A New York State Supreme Court judge has upheld a New York State Department of Education finding that the scandal-plagued haredi-controlled East Ramapo school district’s practice of placing haredi students with disabilities in yeshivas when public school placements were open and available broke state law.
Scandal-Plagued Haredi-Controlled School Board Loses Lawsuit Against State
Shmarya Rosenberg • FailedMessiah.com
A New York State Supreme Court judge has upheld a New York State Department of Education finding that the scandal-plagued haredi-controlled East Ramapo school district’s practice of placing haredi students with disabilities in yeshivas when public school placements were open and available broke state law, the Journal News reported.
East Ramapo claimed it was saving money by placing the students in yeshivas because doing so avoided lawsuits and other legal maneuvering by parents from the district’s large haredi community — who want their children educated in religious schools and who expect the district to pay for that.
“This decision means the district will have to make the right changes to ensure East Ramapo students get the right services — the services they deserve,” the New York State Department of Education spokesperson, Dennis Tompkins, reportedly said in a prepared statement Friday.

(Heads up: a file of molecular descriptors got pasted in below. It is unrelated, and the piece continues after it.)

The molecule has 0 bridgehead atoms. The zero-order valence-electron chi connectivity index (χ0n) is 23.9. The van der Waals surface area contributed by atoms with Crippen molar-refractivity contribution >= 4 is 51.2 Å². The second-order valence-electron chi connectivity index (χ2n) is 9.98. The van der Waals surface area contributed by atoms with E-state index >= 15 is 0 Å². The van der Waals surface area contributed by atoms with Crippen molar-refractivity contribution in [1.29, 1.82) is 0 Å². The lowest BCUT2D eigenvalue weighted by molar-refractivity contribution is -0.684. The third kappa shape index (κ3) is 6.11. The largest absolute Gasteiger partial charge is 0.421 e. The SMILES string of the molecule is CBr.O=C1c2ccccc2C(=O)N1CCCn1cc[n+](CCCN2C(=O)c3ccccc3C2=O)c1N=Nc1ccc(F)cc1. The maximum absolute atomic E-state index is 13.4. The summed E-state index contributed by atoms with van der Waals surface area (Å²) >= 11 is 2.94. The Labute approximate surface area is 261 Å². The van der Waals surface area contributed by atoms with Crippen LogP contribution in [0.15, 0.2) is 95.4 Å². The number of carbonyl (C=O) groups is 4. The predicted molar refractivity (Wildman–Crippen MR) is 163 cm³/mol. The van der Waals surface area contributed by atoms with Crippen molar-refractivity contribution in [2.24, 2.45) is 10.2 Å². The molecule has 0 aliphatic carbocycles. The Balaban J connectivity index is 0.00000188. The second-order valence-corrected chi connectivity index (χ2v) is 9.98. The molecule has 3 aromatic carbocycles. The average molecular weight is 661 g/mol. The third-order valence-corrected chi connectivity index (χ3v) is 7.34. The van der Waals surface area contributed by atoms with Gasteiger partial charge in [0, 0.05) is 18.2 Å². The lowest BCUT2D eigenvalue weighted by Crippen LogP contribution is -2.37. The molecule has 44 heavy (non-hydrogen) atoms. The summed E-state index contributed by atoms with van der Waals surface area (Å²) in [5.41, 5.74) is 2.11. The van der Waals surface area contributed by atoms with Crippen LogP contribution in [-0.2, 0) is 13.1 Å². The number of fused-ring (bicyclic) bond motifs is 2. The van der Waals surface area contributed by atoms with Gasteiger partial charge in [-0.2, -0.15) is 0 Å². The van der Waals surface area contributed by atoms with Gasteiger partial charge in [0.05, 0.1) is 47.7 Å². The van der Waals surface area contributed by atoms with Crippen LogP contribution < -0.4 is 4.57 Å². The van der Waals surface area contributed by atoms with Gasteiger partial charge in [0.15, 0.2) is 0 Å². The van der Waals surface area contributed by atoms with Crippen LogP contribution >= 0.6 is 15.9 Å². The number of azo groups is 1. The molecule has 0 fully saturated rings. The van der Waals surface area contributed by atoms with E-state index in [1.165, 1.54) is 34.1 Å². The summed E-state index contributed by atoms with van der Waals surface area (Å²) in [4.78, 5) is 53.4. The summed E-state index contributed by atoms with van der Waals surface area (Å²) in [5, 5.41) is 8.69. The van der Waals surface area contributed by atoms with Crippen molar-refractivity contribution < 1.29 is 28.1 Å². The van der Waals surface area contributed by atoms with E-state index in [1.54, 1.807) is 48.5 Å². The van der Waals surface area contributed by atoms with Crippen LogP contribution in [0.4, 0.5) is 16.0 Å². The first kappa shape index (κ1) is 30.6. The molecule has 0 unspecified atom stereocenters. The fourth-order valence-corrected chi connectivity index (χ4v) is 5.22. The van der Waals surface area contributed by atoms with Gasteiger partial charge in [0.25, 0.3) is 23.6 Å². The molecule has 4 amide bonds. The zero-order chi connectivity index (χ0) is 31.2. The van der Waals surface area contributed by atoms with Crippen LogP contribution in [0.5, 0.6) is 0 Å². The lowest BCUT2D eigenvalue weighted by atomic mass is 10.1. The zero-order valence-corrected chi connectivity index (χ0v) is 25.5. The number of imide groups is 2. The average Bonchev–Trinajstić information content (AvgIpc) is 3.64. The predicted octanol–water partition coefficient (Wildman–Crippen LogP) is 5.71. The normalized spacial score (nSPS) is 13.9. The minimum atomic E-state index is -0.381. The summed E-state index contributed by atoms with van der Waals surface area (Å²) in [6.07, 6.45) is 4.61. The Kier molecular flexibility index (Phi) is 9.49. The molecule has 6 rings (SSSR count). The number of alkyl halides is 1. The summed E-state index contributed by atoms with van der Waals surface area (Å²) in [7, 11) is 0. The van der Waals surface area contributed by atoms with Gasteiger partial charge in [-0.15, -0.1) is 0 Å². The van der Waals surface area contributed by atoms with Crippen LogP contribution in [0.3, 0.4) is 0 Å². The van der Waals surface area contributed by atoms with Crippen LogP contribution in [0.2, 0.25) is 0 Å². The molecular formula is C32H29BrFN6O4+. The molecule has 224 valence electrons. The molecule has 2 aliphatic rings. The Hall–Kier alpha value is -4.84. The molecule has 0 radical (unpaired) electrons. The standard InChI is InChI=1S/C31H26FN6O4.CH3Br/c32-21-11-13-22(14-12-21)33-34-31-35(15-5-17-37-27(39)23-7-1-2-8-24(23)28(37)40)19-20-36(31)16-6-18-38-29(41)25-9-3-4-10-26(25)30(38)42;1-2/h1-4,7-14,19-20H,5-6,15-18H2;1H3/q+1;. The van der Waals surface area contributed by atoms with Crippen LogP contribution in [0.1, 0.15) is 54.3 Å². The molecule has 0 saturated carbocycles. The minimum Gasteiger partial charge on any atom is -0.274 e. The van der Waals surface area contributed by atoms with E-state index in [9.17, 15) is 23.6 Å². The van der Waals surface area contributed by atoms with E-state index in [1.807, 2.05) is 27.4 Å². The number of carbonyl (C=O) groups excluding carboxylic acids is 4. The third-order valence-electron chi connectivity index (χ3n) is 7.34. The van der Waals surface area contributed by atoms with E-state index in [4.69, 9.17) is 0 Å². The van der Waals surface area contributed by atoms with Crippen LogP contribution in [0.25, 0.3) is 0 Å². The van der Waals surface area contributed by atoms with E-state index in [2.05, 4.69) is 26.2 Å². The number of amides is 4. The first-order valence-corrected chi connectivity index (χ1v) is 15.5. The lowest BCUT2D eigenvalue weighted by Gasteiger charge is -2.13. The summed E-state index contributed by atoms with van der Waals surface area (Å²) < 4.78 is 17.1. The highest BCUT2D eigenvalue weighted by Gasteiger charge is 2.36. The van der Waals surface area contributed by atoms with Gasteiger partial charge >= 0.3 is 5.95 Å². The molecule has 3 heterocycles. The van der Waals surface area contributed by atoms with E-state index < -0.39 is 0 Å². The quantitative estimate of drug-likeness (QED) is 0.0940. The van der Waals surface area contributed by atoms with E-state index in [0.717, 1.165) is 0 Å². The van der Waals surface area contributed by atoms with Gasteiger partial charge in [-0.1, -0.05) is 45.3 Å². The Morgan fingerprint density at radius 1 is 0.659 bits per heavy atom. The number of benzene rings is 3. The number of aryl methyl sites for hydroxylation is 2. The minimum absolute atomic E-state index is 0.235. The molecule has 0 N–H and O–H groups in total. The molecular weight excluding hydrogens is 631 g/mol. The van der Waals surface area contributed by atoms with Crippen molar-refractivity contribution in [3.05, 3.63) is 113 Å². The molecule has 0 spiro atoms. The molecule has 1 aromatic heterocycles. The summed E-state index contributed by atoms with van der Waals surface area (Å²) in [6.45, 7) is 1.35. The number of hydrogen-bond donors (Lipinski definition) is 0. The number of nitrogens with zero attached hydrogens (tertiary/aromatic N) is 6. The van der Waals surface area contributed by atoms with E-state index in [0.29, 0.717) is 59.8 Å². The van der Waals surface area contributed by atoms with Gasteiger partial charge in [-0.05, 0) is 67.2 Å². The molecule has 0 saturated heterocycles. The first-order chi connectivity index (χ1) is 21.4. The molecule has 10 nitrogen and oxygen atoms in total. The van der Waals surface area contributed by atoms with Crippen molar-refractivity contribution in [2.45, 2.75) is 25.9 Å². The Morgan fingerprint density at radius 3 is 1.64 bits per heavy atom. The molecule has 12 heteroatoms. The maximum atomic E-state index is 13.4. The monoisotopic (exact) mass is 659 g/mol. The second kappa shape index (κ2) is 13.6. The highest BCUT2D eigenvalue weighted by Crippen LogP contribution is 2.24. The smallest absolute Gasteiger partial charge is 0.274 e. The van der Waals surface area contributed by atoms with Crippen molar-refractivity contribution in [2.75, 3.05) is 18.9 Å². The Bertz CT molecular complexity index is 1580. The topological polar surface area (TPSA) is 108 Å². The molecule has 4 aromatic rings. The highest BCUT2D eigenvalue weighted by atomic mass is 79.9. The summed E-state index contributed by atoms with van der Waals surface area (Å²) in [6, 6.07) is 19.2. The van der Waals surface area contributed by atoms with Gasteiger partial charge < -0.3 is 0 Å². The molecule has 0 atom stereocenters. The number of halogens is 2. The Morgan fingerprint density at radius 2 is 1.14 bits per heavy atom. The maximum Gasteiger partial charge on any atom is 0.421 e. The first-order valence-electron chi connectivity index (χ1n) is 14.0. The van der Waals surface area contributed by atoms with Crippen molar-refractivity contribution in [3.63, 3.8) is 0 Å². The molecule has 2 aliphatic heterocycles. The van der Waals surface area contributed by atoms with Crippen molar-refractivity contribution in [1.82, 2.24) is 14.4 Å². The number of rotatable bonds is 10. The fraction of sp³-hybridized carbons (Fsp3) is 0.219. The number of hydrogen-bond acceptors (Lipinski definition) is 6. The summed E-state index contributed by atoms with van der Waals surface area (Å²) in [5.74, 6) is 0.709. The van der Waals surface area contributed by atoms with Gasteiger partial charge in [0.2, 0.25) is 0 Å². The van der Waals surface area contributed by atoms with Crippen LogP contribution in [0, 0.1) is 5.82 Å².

The East Ramapo district filed the suit against the New York State Department of Education in March 2013, arguing that it was legal to have one district representative quickly settle disputes with parents who challenge special education placements.
In his December 30 decision, Judge Michael Melkonian reportedly upheld the New York State Department of Education in every point of the lawsuit and concluded that East Ramapo failed to meet its burden of proof.
East Ramapo’s practice of conducting 12 special education placement resolution sessions by one district employee in a single day “indeed suggests individual consideration had not been given and the meetings were pro forma exercises to change CSE placement recommendation to the parent’s preference,” Melkonian reportedly ruled, adding that the State Department of Education’s cease and desist order issued to the East Ramapo school district does not interfere with settlement of disputes.
This fall, under pressure from various scandals that had rocked the district and after its former president, Orthodox attorney Daniel Schwartz, abruptly resigned, East Ramapo started a bilingual Yiddish and Spanish special education program so students could be accommodated in the district. Its officials reportedly say they were able to bring a number of students back to district schools because of that new program.
[Hat Tips: Devorah, Pear of Wisdom.]